In '07, the Joy Division biopic Control was in theaters with Sam Riley playing vocalist Ian Curtis. For a film to be made about a group over a quarter century after they disbanded there has to be some drama and a compelling story line. Joy Division had that, including Curtis' suicide on the eve of the band's first U.S. tour in '80.
Just four years earlier, Bernard Sumner (guitar and keyboards) and Peter Hook (bass guitar and backing vocals) saw a Sex Pistol's show in Manchester. Inspired, the duo picked up instruments and started a band. They recruited a friend, Terry Mason, on drums. He had also attended the Sex Pistol's concert. Then Curtis was added without an audition. They liked him and thought he fit in.
The group was originally known as Warsaw, taking their name from the David Bowie song "Warszawa." A short time later, when Mason became the group's manager, Steve Brotherdale joined on drums. He was also in another band and tried to get Curtis to join that outfit. Curtis declined. But it wasn't that double-dealing that eventually led to Brotherdale getting bounced from the band. It was his aggressive personality.
Sacking a band member is never easy but give to the future Joy Division credit for the way they unloaded Brotherdale. While the band was riding in a car they thought they had a flat. Brotherdale was asked to go check it. When he got out, they sped off.
Placing an ad for a drummer yielded one applicant, Stephen Morris. Fortunately, he was a keeper. Next the group dropped Warsaw and became Joy Division, the name of the prostitution wing in a Nazi concentration camp from the novel The House Of Dolls. This, and other Nazi references, convinced some Joy Division had fascist leanings, which the group persistently denied. But as long as these allusions attracted attention, the group continued to use them.
'78 saw Joy Division's self-released debut EP, "An Ideal For Living." The following year, their full-length album "Unknown Pleasures" was issued by Factory Records.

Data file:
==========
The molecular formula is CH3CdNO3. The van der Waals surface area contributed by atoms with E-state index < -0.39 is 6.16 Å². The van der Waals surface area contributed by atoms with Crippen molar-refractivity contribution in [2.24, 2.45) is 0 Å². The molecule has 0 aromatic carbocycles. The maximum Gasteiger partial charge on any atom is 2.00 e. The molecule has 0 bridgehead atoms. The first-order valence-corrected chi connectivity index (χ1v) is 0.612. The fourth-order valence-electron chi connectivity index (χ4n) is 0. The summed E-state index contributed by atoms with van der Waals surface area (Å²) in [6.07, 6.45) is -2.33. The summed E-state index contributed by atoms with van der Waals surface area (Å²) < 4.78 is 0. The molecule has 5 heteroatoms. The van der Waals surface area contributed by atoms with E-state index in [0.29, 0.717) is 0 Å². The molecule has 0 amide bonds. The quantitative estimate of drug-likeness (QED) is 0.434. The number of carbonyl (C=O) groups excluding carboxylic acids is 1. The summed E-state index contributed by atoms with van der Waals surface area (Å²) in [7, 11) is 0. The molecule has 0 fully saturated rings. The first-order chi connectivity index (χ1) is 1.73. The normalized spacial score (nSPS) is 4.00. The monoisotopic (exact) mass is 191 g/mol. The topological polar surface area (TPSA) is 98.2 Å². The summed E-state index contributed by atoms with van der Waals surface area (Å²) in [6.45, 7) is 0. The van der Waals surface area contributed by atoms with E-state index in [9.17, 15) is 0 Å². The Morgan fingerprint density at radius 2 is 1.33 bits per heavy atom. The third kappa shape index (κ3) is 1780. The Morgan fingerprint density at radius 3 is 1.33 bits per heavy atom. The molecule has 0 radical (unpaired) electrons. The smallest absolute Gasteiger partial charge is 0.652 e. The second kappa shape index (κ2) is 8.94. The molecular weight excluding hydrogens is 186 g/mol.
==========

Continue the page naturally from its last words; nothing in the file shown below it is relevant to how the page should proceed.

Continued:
Unfortunately, not everyone is geared, physically or emotionally, for a hard run chasing success. While riding home from a TV appearance in '78, Curtis suffered epileptic episode and was taken to a hospital. These seizures would occur repeatedly, often while Curtis was on stage - some fans thought Curtis' uncontrolled movements were just part of the show. The experiences left Curtis ashamed and depressed.
Joy Division completed a successful European tour in '80 then holed up in London to work on their sophomore album "Closer."
Depressed and estranged from Deborah, his wife of five years (they had married in '75 while still in their teens), Curtis attempted suicide by overdosing on phenobarbitone (a prescribed sedative to combat seizures).
Just a month later, Joy Division was slated to begin their first U.S. tour. On the eve of the group's planned departure, Curtis went to talk with Deborah. He asked his wife to drop the divorce suit she had filed. Aside from the difficulties of maintaining a relationship while in a band, Curtis was also having an affair. That certainly didn't help.
He also asked his wife to leave him alone in the house for the evening. When Deborah returned the next day she found that Curtis had hung himself in the kitchen (5/18/80).
"I think all of us made the mistake of not thinking his suicide was going to happen," said Factory Records founder/owner Tony Wilson in '05. "We all completely underestimated the danger. We didn't take it seriously. That's how stupid we were."
The death of a Rock musician, even one who is on the cusp, yields a kind of morbid interest. The single "Love Will Tear Us Apart" went to #13 on the British singles chart while "Closer" peaked at #6 on the album chart. It was the best the Joy Division had done or would ever do. But lost was any acknowledgement of the album's creativity.
The surviving members went on to form New Order (and found greater commercial success) with Sumner handling the vocals.
1979 Unknown Pleasures
1999 Preston 28 February 1980
2001 Les Bains Douches
2001 Fractured Box
2004 Re-Fractured Box
Curtis' lyrics have a dour and dismal tone that's spiked by a numbing hopelessness - no doubt a reflection of his state of mind. His deep, and at times, coldly dispassionate voice projects a sense of angst and doom-similar to the Doors' Jim Morrison's work on his group's extended pieces ("The End," "When The Music's Over" and "The Soft Parade").
But The Doors (a Curtis favorite) also incorporated Blues and Hard Rock, Joy Division pretty much stayed in the same vein. They could almost be called Joy-less Division.
With the notable exception of their 'hit', the synth heavy "Love Will Tear Us Apart" Joy Division are lean, compelling unit.
Neither Punk nor Wave, Joy Division couldn't be pigeon-holed. That attracted a cult-like following but didn't do much for their commercial chances. Of course, that didn't stop anyone from trying.
For a group that had only two studio albums the Joy Division has been mercilessly re-packaged. Most of these albums are either "best of" compilations, live recordings or both "Closer (2 CD Collector's Edition)" being a prime example.
The live shows are of interest because the group adopts a more aggressive stance when there's an audience. Unfortunately, many of the shows were poorly recorded. "The Complete BBC Recordings" is a good place to start - but even here there are some weak spots.
The best option is "Permanent Joy Division 1995." It not only is a good sampling of the group's best work there's very little filler.